Firm now driving forward with its whisky biofuel plant plans

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An innovative biofuel firm has been given the green light to build a first-of-its-kind plant in Grangemouth to create fuel from whisky residue.

Celtic Renewables Ltd has secured planning permission from Falkirk Council to build a commercial demonstrator plant in the town which will produce over half-a-million litres of biofuel each year.

The two-acre site will create 25 jobs and produce Biobutanol, a new advanced and sustainable biofuel made using whisky residue that is widely regarded as a direct replacement for petrol and diesel.

Professor Martin Tangney, Celtic Renewables’ founder, said: “This is a very exciting time for biotechnology in Scotland. Our plant, which will use entirely sustainable raw materials to make high value low carbon products, will be the first of its kind in the world.

“It will shine a global spotlight on innovation in Scotland in the low carbon economy.”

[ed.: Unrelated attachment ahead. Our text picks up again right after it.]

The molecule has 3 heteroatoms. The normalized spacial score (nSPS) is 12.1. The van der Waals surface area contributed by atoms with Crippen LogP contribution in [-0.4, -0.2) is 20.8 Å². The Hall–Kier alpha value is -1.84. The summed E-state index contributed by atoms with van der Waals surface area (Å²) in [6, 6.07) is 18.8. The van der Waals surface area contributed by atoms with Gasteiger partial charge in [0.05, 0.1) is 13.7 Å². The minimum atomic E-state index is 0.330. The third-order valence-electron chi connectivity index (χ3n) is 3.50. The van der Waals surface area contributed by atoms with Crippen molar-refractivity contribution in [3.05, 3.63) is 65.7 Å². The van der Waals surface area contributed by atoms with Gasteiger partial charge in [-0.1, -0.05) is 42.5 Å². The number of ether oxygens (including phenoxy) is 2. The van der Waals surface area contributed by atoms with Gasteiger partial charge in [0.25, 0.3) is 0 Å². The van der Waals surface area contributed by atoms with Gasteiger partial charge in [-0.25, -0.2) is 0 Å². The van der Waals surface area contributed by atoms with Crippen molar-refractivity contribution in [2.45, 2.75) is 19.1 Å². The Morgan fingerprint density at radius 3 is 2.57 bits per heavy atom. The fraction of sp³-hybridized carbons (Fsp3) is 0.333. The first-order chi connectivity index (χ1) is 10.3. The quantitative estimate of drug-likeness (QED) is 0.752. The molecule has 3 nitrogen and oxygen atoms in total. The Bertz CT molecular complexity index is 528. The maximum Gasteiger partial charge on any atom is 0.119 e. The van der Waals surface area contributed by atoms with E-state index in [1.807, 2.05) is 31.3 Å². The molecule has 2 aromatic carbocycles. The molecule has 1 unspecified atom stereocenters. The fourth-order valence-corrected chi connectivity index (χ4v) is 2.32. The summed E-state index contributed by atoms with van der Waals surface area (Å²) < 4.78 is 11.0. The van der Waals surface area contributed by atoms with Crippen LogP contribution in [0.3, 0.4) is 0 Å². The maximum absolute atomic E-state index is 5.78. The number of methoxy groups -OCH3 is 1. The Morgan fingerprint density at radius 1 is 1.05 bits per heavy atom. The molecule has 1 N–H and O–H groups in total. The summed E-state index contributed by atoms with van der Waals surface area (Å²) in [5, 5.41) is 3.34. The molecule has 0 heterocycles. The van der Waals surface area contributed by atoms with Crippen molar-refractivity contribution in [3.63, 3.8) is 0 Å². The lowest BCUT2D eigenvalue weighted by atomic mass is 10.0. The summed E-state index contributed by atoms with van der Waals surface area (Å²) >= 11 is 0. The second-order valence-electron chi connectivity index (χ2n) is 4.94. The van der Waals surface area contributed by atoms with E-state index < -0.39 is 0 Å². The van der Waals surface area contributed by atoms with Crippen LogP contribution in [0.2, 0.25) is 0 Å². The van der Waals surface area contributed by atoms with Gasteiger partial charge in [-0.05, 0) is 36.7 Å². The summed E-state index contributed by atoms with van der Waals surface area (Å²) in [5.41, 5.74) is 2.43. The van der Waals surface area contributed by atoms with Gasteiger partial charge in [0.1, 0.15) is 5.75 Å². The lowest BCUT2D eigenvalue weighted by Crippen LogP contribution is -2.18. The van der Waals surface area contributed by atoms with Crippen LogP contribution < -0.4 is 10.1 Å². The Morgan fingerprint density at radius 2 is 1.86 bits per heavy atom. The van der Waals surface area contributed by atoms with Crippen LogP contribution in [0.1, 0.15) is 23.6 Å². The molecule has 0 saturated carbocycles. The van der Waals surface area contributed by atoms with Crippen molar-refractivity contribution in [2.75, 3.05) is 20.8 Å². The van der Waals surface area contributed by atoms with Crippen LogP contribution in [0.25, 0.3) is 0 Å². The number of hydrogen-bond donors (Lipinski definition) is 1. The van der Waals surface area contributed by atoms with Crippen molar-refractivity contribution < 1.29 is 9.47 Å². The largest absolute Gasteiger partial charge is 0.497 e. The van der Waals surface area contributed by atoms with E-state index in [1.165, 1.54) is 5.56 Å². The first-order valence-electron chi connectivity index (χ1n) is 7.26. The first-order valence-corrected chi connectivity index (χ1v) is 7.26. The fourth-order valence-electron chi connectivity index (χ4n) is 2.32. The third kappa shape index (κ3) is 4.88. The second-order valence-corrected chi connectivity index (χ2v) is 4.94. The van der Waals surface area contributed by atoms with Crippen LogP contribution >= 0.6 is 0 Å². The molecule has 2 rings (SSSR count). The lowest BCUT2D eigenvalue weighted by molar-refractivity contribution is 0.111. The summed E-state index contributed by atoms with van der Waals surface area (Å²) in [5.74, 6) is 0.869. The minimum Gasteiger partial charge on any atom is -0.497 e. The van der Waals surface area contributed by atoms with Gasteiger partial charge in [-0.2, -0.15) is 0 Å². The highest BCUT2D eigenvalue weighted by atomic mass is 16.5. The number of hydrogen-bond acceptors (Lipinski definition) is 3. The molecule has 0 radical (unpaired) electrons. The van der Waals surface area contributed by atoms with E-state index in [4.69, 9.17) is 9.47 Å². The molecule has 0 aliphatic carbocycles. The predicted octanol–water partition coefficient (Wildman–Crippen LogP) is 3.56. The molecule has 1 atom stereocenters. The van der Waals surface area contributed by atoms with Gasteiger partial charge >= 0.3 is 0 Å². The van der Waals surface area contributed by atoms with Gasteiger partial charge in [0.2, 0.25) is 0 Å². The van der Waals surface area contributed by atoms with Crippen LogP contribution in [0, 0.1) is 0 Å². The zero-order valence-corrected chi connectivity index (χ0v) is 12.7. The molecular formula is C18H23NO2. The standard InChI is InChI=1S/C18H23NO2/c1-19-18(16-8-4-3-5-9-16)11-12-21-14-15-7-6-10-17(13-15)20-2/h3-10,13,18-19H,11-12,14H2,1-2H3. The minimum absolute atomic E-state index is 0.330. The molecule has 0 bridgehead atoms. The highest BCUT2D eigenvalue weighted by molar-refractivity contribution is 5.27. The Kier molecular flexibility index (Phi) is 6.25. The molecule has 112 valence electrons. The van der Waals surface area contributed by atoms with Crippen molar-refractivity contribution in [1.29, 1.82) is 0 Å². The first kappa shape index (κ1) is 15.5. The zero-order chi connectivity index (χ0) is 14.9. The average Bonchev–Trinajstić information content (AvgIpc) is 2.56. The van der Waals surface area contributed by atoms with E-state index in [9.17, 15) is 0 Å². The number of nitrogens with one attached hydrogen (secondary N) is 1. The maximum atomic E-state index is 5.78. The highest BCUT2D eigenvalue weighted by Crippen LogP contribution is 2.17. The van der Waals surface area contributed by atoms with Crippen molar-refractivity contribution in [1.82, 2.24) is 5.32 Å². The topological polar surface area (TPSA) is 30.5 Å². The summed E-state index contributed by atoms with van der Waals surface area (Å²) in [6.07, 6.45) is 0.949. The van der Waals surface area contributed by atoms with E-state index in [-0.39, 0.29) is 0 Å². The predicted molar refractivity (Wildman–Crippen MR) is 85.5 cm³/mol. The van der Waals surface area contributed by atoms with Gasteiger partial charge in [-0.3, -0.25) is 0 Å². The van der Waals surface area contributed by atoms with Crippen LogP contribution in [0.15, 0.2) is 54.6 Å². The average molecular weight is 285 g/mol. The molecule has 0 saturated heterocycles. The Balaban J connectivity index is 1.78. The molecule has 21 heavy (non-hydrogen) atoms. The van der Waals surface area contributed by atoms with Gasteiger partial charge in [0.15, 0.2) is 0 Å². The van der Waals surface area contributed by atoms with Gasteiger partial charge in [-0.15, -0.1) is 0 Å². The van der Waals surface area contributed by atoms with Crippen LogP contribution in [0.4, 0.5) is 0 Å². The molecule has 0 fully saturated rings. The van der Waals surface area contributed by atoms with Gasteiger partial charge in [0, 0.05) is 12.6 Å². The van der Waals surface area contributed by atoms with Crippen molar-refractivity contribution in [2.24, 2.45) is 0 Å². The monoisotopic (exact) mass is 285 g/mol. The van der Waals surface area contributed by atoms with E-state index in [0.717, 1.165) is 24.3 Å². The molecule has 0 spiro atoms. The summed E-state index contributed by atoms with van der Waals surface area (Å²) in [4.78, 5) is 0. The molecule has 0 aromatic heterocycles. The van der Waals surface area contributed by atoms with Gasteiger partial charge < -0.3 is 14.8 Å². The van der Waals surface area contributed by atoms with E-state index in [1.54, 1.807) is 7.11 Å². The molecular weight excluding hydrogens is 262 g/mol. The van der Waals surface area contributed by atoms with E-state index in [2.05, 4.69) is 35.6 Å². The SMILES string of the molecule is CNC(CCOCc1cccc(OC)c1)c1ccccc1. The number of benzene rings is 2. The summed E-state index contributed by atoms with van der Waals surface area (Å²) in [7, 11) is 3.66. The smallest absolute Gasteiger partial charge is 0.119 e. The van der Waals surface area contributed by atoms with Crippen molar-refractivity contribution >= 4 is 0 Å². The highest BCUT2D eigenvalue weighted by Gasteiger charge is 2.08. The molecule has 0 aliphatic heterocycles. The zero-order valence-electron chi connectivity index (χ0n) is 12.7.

The company has now established a new PLC – Celtic Renewables Grangemouth PLC – specifically to deliver this plant and has now launched a funding campaign seeking to raise the £5 million required to make the dream a reality.

Celtic Renewables CEO Mark Simmers said: “This is a huge step forward for Celtic Renewables as this demonstration plant will enable the roll out of the technology at full industrial scale across Scotland and internationally.

“Grangemouth is the perfect location for the plant, where we can benefit from the synergies of locating within the national petrochemical hub and work with a range of complementary partners.”

Falkirk Council leader Cecil Meiklejohn said: “Celtic Renewables choosing Grangemouth for its facility is further proof the Falkirk area is the prime location for chemical sciences development.”